CBRE anticipates that favorable demand fundamentals will continue in the office, retail, industrial and hotel sectors. The company has traced a large pipeline in both the Budapest office and hotel market sectors. However, there is a limited retail supply to meet increasing demand from retailers, and a very low speculative industrial pipeline. The investment market recovery is expected to continue, although the question remains as to whether there is enough investment grade stock to meet rising demand from investors.
“CBRE is involved in EUR 700 million in investment transactions that are expected to conclude in the first half year,” said Lóránt Kibédi-Varga, managing director of CBRE Hungary at the Re-View 2016 event at the Brody Studios. “Vacancy in the office market is below 10% and industrial vacancy is less than 5%. Around 2,000 new hotel rooms are due to be delivered. Unemployment in Budapest currently stands at around 3% and one concern is that, as the markets take off, there is the possibility of a labor shortage,” he said.
In a sign of the growing presence of institutional investors, Corpus Sireo has purchased the earlier generation 25,500 sqm Park Atrium office center for a reported figure of more than EUR 50 mln, and the Germany-based asset and investment manager, KGAL acquired the 23,000 Eiffel Square office center.
The leading consultancies predict around EUR 1.7 billion in investment volume for 2017. Most bids are for lot sizes of between EUR 100 mln and EUR 50 mln. German and Austrian funds are now active in addition to Central European focused equity such as Czech insurance funds. The average deal size is EUR 30 mln, which is still below pre-crisis levels.
“Besides the usual Western European investors and the Hungarian and American institutional funds, new actors have also appeared in the market. These are investment companies from Greece and the United Arab Emirates, and the German closed-end funds have also returned to Hungary, which all played a role in the turnover growth in 2016,” said Tim O’Sullivan, head of capital markets at CBRE. “German funds bought the benchmark Park Atrium and Eiffel Square office buildings in Budapest. The acquisition of Váci Corner was the third significant transaction in the Budapest office market last year. We can truly state that Hungary is back on the investment map,” he added.
He puts office yields at 6.75%, retail at 6.25%, High Street retail at potentially sub-6, and industrial at sub-8%. “The office market will still lead in terms of the number of deals transacted, but there are some large retail projects expected to trade in 2017. The lack of available stock in the industrial sector will limit activity in this sector; however, there has been a lot of demand for industrial and logistics stock,” he said.
Judit Varga, head of office advisory and transactions at CBRE Hungary argues that a significant proportion of the 2017-2018 pipeline is pre-leased. With regard to demand, it is now difficult to source 1,000 sqm plus spaces and therefore pre-leases need to be concluded. Vacancy is expected to remain below 10%.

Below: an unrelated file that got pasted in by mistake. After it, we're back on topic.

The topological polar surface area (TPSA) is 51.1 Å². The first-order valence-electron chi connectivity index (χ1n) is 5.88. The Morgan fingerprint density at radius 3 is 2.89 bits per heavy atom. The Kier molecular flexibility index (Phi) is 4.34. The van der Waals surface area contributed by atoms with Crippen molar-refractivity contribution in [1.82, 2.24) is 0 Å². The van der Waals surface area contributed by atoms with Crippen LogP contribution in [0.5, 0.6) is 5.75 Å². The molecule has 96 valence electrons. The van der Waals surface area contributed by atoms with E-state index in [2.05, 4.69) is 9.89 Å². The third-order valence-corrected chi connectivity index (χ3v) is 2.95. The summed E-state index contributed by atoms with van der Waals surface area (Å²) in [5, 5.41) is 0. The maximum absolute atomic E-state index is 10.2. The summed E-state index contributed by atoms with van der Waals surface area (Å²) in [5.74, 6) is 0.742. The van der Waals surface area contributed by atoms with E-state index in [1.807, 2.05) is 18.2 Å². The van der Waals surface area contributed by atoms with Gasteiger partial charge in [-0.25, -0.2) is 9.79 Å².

Retail sales for Hungary remain robust although fewer retailers are entering Hungary than elsewhere in CEE due to higher VAT, rising labor costs and high rents, the latter driven by the lack of new construction. Hungary has the lowest retail pipeline in CEE, with only strip mall conversions and high street projects forecast to deliver before 2019. It is, therefore, a challenge for shopping center owners as to how to accommodate new brands looking to enter the market.
“Continued strong retail fundamentals in 2017 should overcome the reluctance of new retail brands to enter the Hungarian market despite higher VAT and rental rates than our CEE neighbors and increasing labor costs,” commented Anita Csörgő, head of retail at CBRE Hungary.
Gábor Borbély, head of research at CBRE Hungary, describes the hotel sector as a neglected market sector, although it has seen 5-7% annual growth as Budapest is seeing 80% annual occupancy. An estimated 2,000 plus rooms are due to be delivered in the next two-three years. Refurbished classic buildings are seen as a win-win situation with utilized listed buildings attracting tourists.
The industrial sector is regarded as being in a strong position due to rising demand and low vacancy. According to CBRE, vacancy in the circa 2 million sqm Budapest market has fallen to 7.6%; while there is no availability in the largest regional hubs, the company puts total industrial space in Hungary at 7.8 million sqm (including owner-occupied space). However speculative development is limited. “New facilities are being built to serve expanding industrial production plans. Speculative development, however, remains sporadic,” said Gergely Baka, head of industrial and logistics at CBRE Hungary.
“We are expecting a strong turnover in the Hungarian commercial property market also for 2017. The stable economic growth and the increasing household consumption make the country attractive for investors, and moreover, all three credit rating agencies graded Hungary ‘suitable for investment’, thus more institutional investors may enter the market. The investment sales have quadrupled since 2013 in Hungary,” concluded Kibédi-Varga.